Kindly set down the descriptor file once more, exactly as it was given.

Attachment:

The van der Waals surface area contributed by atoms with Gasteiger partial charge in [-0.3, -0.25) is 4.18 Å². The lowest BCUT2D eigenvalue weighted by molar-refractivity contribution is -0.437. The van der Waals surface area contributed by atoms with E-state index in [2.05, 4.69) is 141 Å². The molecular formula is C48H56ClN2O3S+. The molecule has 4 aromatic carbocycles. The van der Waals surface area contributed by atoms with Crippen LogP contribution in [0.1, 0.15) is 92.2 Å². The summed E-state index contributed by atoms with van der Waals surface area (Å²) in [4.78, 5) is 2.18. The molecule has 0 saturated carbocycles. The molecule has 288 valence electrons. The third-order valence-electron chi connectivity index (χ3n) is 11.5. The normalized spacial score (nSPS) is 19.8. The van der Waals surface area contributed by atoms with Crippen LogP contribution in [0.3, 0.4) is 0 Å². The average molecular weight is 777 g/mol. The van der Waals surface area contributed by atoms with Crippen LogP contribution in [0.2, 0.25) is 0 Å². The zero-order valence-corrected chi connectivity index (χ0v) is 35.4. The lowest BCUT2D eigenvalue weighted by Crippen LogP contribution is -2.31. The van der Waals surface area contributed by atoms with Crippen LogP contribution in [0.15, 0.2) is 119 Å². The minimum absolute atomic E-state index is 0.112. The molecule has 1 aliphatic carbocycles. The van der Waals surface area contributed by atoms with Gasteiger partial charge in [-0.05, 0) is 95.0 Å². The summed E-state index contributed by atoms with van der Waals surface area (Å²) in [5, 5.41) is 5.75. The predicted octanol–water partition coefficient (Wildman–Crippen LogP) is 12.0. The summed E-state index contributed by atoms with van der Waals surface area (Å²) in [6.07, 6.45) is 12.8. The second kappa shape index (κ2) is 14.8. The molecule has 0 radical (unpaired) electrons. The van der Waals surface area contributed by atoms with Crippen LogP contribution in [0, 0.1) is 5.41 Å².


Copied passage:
The van der Waals surface area contributed by atoms with Gasteiger partial charge in [-0.3, -0.25) is 4.18 Å². The lowest BCUT2D eigenvalue weighted by molar-refractivity contribution is -0.437. The van der Waals surface area contributed by atoms with E-state index in [2.05, 4.69) is 141 Å². The molecular formula is C48H56ClN2O3S+. The molecule has 4 aromatic carbocycles. The van der Waals surface area contributed by atoms with Crippen LogP contribution in [0.1, 0.15) is 92.2 Å². The summed E-state index contributed by atoms with van der Waals surface area (Å²) in [4.78, 5) is 2.18. The molecule has 0 saturated carbocycles. The molecule has 288 valence electrons. The third-order valence-electron chi connectivity index (χ3n) is 11.5. The normalized spacial score (nSPS) is 19.8. The van der Waals surface area contributed by atoms with Crippen LogP contribution in [0.3, 0.4) is 0 Å². The average molecular weight is 777 g/mol. The van der Waals surface area contributed by atoms with Crippen LogP contribution in [0.2, 0.25) is 0 Å². The zero-order valence-corrected chi connectivity index (χ0v) is 35.4. The lowest BCUT2D eigenvalue weighted by Crippen LogP contribution is -2.31. The van der Waals surface area contributed by atoms with Crippen LogP contribution in [0.15, 0.2) is 119 Å². The minimum absolute atomic E-state index is 0.112. The molecule has 1 aliphatic carbocycles. The van der Waals surface area contributed by atoms with Gasteiger partial charge in [-0.05, 0) is 95.0 Å². The summed E-state index contributed by atoms with van der Waals surface area (Å²) in [5, 5.41) is 5.75. The predicted octanol–water partition coefficient (Wildman–Crippen LogP) is 12.0. The summed E-state index contributed by atoms with van der Waals surface area (Å²) in [6.07, 6.45) is 12.8. The second kappa shape index (κ2) is 14.8. The molecule has 0 radical (unpaired) electrons. The van der Waals surface area contributed by atoms with Crippen LogP contribution in [0, 0.1) is 5.41 Å².